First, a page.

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Experts Debate AI's Impact on Disinformation and Democracy Amid Election Season

Cybersecurity specialists are concerned that AI-created content could skew our understanding of reality, an especially pressing issue during an election-heavy year.

However, Martin Lee, the technical lead at Cisco's Talos security intelligence and research group, believes that the perceived threat from deepfakes to democracy might be exaggerated.

Lee acknowledged that deepfakes are indeed a formidable technology but argued they are less influential than conventional fake news. He warned that new AI tools could simplify the creation of fraudulent content.

Often, AI-produced material includes discernible signs indicating it wasn't made by a human. Visual anomalies, such as extra hands or limbs blending into backgrounds, are common in AI-generated images.

Distinguishing synthetic voice audio from genuine human voice clips can be more challenging, yet the effectiveness of AI remains tied to the quality of its data, according to experts.

Lee pointed out that although AI-generated content can often be identified when analyzed objectively, it doesn’t necessarily hinder perpetrators.

Experts have previously expressed that AI-driven disinformation poses a significant threat in upcoming global elections.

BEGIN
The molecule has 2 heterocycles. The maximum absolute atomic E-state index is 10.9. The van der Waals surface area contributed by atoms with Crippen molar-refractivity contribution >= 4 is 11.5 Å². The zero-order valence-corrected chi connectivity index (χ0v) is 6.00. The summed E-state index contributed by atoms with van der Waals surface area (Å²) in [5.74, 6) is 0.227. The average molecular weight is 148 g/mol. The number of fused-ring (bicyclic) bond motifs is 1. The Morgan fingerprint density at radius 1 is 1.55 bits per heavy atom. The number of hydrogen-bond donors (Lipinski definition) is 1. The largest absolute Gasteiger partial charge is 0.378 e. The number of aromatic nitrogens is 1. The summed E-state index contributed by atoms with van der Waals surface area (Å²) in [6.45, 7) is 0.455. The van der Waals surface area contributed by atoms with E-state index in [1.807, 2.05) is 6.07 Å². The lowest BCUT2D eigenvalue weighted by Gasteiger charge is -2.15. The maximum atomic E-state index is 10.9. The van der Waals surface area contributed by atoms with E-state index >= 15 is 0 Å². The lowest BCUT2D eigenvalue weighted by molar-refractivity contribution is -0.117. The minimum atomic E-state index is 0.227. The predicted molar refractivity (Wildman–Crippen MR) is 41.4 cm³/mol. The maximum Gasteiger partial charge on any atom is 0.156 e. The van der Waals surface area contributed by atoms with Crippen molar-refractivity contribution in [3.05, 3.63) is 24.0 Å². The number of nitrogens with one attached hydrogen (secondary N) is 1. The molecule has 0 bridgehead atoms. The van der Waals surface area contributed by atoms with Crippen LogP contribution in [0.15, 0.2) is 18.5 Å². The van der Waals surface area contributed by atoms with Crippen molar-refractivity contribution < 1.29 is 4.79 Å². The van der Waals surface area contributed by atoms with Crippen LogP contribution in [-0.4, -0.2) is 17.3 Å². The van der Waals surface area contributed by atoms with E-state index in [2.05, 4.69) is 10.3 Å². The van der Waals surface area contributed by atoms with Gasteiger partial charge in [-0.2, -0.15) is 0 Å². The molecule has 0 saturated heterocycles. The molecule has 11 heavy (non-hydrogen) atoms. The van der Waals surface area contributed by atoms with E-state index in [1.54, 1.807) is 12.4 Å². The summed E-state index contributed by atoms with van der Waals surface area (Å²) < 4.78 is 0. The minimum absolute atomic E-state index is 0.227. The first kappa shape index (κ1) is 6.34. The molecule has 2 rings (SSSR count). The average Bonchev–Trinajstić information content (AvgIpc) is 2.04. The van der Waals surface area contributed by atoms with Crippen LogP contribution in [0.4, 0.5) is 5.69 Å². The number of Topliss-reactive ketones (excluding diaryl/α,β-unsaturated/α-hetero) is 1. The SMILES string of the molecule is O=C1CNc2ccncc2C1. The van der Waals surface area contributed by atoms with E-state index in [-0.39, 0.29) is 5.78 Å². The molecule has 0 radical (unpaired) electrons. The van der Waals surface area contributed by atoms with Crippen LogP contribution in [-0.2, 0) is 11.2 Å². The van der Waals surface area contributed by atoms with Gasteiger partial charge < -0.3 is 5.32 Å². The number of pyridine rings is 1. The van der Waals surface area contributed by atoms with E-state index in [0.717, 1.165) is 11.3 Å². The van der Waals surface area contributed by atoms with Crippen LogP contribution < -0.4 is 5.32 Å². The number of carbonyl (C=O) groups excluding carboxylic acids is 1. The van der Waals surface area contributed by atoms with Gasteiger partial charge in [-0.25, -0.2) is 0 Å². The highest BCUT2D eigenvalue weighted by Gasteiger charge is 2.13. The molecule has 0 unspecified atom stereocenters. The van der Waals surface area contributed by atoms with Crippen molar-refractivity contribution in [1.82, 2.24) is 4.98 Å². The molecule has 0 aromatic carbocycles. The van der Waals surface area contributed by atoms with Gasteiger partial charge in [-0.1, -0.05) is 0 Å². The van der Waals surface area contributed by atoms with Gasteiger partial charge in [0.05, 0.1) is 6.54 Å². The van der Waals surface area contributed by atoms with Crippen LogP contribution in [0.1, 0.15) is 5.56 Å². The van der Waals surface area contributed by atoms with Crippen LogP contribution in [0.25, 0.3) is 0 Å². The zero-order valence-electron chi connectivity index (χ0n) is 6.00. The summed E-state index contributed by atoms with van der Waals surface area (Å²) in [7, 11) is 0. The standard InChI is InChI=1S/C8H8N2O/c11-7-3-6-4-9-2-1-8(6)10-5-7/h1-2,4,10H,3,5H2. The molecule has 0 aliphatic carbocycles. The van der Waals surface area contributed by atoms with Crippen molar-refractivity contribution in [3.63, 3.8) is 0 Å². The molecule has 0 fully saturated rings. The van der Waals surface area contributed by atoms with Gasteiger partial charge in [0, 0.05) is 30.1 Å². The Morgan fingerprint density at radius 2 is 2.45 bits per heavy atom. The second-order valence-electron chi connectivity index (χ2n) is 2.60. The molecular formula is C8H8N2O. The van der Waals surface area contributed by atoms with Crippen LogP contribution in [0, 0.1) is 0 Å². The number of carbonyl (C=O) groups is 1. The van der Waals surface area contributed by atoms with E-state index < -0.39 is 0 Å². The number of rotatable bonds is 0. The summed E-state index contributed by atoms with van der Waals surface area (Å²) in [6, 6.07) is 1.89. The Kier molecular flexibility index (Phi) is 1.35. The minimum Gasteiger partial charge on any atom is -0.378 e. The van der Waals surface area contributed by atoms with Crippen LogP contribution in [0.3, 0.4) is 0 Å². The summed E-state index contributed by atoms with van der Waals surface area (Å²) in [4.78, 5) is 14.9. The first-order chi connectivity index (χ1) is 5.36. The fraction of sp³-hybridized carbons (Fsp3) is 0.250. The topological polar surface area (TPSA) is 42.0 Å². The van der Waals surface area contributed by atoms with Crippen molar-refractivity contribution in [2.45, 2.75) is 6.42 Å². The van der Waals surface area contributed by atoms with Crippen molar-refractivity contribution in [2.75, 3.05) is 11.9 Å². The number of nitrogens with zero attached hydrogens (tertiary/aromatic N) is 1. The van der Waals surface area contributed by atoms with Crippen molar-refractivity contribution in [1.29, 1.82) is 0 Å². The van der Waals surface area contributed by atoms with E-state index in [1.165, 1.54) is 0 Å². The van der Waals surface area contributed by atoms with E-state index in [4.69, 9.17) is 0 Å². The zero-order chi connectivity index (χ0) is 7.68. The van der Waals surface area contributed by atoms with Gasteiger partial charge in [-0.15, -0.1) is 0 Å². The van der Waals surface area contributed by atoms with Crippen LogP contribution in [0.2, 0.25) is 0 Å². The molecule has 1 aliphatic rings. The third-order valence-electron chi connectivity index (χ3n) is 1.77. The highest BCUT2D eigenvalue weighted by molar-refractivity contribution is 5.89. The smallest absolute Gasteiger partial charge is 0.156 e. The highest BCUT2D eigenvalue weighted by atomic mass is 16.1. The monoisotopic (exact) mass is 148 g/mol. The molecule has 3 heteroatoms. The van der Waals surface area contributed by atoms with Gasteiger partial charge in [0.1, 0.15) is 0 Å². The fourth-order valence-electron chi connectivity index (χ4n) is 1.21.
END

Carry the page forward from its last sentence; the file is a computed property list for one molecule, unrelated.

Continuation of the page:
Matt Calkins, CEO of Appian, a company that provides tools for easier app development, remarked on the "limited usefulness" of today's AI technologies, which he finds lackluster. "Once it understands you, it transitions from astonishing to merely useful—it just can't cross that final threshold yet," he commented.

Calkins anticipates that as we grow more comfortable trusting AI with personal data, it could become an incredibly powerful, yet potentially harmful, tool for spreading disinformation. He expressed frustration with the slow pace of regulatory efforts in the U.S. and suggested it might take a notably offensive AI output to spur legislative action. "Democracies tend to respond reactively," he noted.

Despite advancements in AI, Lee from Cisco emphasized that there are reliable methods to identify misinformation, whether machine-made or human-crafted.

Lee advises the public to be vigilant and critical when emotional content arises, questioning its plausibility and the credibility of its sources. "If it isn't backed by other reputable media, it's likely a scam or disinformation campaign that should be disregarded or reported," he concluded.


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